The legislation needed to mandate insurance would prescribe the types of incidents that would be covered and the requirements for payment. It is very important that it be a no-fault system for two reasons, the situation in many shootings is so unclear that, even if it’s obvious there must be some kind of fault, proving it can be very difficult and protecting the privacy of gun owners is very important. This gives insurers much less room is denying claims than in other kinds of insurance. No-fault insurance for automobiles works well in many states, but the comparison of cars to guns is to the Personal Injury Protection (PIP) coverage that’s part of many state systems as it applies to pedestrians, who often don’t have their own insurance. For examples, see Florida and New York.
For the purchasers of gun insurance, it’s likely that there would be substantial competition about rates. Gun selling businesses would work hard to make good and economical carriers available to their customers. Because the rates would probably vary significantly for customers in different situations, with different styles of storage and use and for different types of firearms, the insurers would be competing on convenience and privacy as well as price.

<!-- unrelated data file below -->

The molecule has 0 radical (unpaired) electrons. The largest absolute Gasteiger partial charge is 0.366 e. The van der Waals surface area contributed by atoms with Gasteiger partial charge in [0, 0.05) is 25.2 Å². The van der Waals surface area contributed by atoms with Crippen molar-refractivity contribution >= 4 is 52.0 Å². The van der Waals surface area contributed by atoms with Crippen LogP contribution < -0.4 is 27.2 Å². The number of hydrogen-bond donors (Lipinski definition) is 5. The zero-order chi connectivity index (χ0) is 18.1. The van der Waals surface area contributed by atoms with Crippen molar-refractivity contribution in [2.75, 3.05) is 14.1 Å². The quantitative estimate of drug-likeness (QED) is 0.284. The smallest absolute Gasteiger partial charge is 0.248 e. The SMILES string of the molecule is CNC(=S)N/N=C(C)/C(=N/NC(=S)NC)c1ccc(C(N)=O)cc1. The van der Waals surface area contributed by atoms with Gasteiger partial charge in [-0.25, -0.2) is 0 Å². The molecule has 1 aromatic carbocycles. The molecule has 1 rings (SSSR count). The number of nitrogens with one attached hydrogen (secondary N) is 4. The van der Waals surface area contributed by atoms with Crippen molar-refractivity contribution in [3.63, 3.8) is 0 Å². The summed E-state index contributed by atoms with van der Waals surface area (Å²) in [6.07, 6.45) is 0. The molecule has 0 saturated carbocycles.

The big costs for automobile liability insurance claims are injuries and property damage rather than fatalities. Because guns are involved in only about 2.5% as many injuries as motor vehicles, the average cost would be low. Very generous benefits would have an average annual cost to insurers of less than $40 per gun. Limits similar to a less generous plan such as Florida’s PIP would be less than one quarter of that. These are averages; and particular situations would have higher or lower costs. In particular, guns that have been in the possession of owners for substantial periods have a much smaller chance of turning up in shootings later.
The NRA offers liability insurance for gun owners. With the $100,000 limit and self-defence coverage the cost is $180.00 per year. It only covers liability after the injured person wins a law suit and has many exclusions. The self-defense part is by a separate endorsement. It is excess liability so if the gun owners homeowners insurance pay NRA insurance will not. It does, however, cover the individual owner and any number of guns owned or used by that person.
The calculation in the post on this Blog Gun Insurance Would Not Be Expensive shows Continue reading
Getting an approximate estimate of the cost of Gun Insurance that would protect everyone is important even though the parameters of an insurance system have not been developed. In many ways, the wide experience with automobile insurance will serve as a model for the system to come. There are available sources for the numbers needed to make an estimate if one assumes a certain level of coverage and benefits.
The Insurance Information Institute publishes overall numbers for automobile insurance. The particular items that interest us are for private passenger automobile insurance (excludes commercial):